TITLEThe Addams Family

DIRECTOR: Greg Tiernan, Conrad Vernon

SCREENWRITER: Matt Lieberman

STARS: Charlize Theron, Oscar Isaac, Chloe Grace Moretz, Allison Janney, Finn Wolfhard

RUNTIME: 86 minutes

CINEMATIC RELEASE DATES: Australia (5th December 2019), UK (25th October 2019), Thailand (TBA), USA (11th October 2019)


CLASSIFICATIONS: Australia (PG), Thailand (G), UK (PG), USA (PG)


The love for the world’s kookiest family is now multi-generational. The family first arrived on the scene as a cartoon series way back in 1938 and since then have appeared on our screens in four different television shows and now four feature films. They are the family that keeps giving and as a result they have become true cultural icons.

This fourth instalment into feature films sees the family return back to their roots. A quick glance at Charles Addams’ original sketches from the 1938 cartoon series shows some of the characters looking very different to how we have come to know them over the years, including a more rotund Gomez, and that has all been magically captured in the new film by directors Greg Tiernan (Sausage Party, Thomas & Friends) and Conrad Vernon (Monsters vs Aliens, Shrek 2).

In this version of The Addams Family the family have finally found a home, a creepy old mental asylum in New Jersey, after years of persecution that has seen their family scattered right around the world. Still Gomez (voiced by Oscar Isaac – Ex Machina, Inside Llewyn Davis) and Morticia (Charlize Theron – Mad Max: Fury Road, Snow White And The Hunstman) have managed to create their own family with their own children, Wednesday (Chloe Grace Moretz – Kick-Ass, Carrie) and Pugsley (Finn Wolfhard – It, The Goldfinch).

However, that peaceful family life is now under threat with reality TV star and budding entrepreneur Margaux Needler (Allison Janney – Juno, The Help) deciding that it is the Addams and their creepy house that is preventing her property development from being able to sell out. Using social media as her tool Margaux orchestrates a hate campaign against The Addams that once again may see them chased from their family home. Adding fuel to the fire is the fact that Wednesday becomes friends with Margaux’s daughter Parker (Elsie Fisher – Eighth Grade, Despicable Me) who instantly changes her style to mirror Wednesday, something Margaux certainly doesn’t want to see.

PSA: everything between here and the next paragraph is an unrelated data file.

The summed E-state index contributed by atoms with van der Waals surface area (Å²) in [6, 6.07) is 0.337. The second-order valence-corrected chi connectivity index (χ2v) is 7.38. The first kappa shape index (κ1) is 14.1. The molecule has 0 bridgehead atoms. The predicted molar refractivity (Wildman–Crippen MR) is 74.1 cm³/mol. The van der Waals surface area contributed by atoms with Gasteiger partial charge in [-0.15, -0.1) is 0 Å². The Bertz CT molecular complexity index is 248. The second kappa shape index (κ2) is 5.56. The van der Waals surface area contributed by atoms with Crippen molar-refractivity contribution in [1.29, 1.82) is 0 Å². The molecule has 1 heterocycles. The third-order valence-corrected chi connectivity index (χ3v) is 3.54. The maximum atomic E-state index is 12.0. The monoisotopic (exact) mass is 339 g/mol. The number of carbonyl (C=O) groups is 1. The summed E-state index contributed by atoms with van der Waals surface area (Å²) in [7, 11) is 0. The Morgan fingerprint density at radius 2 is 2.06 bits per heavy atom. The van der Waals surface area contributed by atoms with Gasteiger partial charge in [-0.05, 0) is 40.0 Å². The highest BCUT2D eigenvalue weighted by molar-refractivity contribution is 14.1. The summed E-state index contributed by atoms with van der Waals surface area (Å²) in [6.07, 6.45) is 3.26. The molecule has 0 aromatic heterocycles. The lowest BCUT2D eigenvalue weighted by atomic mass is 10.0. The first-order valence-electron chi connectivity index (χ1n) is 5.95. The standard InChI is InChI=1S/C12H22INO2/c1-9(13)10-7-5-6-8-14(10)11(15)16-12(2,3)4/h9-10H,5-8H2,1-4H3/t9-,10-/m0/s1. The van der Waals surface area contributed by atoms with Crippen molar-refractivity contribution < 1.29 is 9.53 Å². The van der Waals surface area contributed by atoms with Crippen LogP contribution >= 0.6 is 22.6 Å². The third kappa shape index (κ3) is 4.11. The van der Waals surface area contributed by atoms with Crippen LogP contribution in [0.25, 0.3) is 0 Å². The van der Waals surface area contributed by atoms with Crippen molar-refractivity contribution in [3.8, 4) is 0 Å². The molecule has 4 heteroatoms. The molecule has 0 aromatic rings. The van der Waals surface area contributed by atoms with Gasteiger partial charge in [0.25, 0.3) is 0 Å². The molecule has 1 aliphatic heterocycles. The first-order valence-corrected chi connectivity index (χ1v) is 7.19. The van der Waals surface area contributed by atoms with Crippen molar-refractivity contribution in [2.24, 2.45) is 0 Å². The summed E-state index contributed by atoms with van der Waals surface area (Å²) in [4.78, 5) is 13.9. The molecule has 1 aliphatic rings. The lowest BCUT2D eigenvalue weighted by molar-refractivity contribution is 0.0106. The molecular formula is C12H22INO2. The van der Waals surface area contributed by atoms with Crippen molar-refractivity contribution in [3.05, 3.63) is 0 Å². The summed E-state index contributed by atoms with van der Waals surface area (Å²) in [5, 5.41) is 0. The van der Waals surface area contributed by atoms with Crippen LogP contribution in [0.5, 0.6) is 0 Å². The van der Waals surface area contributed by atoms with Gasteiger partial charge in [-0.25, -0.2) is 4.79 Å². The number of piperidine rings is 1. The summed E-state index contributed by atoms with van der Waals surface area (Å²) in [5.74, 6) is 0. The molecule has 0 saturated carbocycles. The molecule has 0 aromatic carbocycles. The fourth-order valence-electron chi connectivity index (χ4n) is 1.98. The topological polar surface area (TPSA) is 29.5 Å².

True fans of The Addams Family are going to be a little bit torn about how they feel about this film. On the one hard it’s style and looks goes back to mirror the original 1938 cartoon series brilliantly well, while the fact that nearly all the favourite characters make a return to the series is also going to impress those that have known and loved the franchise over the years. It is where the film tries to mash the old school Addams Family vibe with modern day culture that the film feels a little clumsy at times. The film does so well capturing that 1930s and 1960s vibe that it is a shock to the system when suddenly a modern day pop-track shows up in the end credits. Still given the way that some old school franchises have been treated with re-boots over the years we should probably be pretty happy that that is the main gripe we have about the film.

Story wise the films works although the plot does seem to have so much happening at any given time. With Puglsey training for his Mazurka, Wednesday trying to fit into the outside world and the family involved with a battle against Margaux there does seem to be a lot going on and you can’t help but wonder whether the film would have been a little better if one of the sub-plots had been removed and instead the film concentrated on its main moral of ‘being different really isn’t something that should be judged.’

The film also crosses the generational gap very well to. There are enough jokes in their for children to be kept happy, although I am sure many of them will feel that they seen this kind of theme and humor before in Hotel Transylvania, while there are few adult jokes splattered through-out the film that will have the adults chuckling without offending little ears.

The other big plus for The Addams Family is the fantastic voice cast that has been assembled. With the likes of Oscar Issac, Charlize Theron, Chloe Grace Moretz and Allison Janney doing so well with their roles you can’t help but think as the film goes on just how amazing this cast would have looked if this had been a real life portrayal of the characters.

As far as paying respect to The Addams Family adaptions that have come before it this film does an amazing job. Once again the story of this ‘creepy’ family will appeal to kids and adults alike just don’t expect the film to stray into any territory that hasn’t been explored on screen before. Having said that though it is truly amazing to once again see the kookiness of The Addams Family hit the big screen where it belongs.

3/5 Stars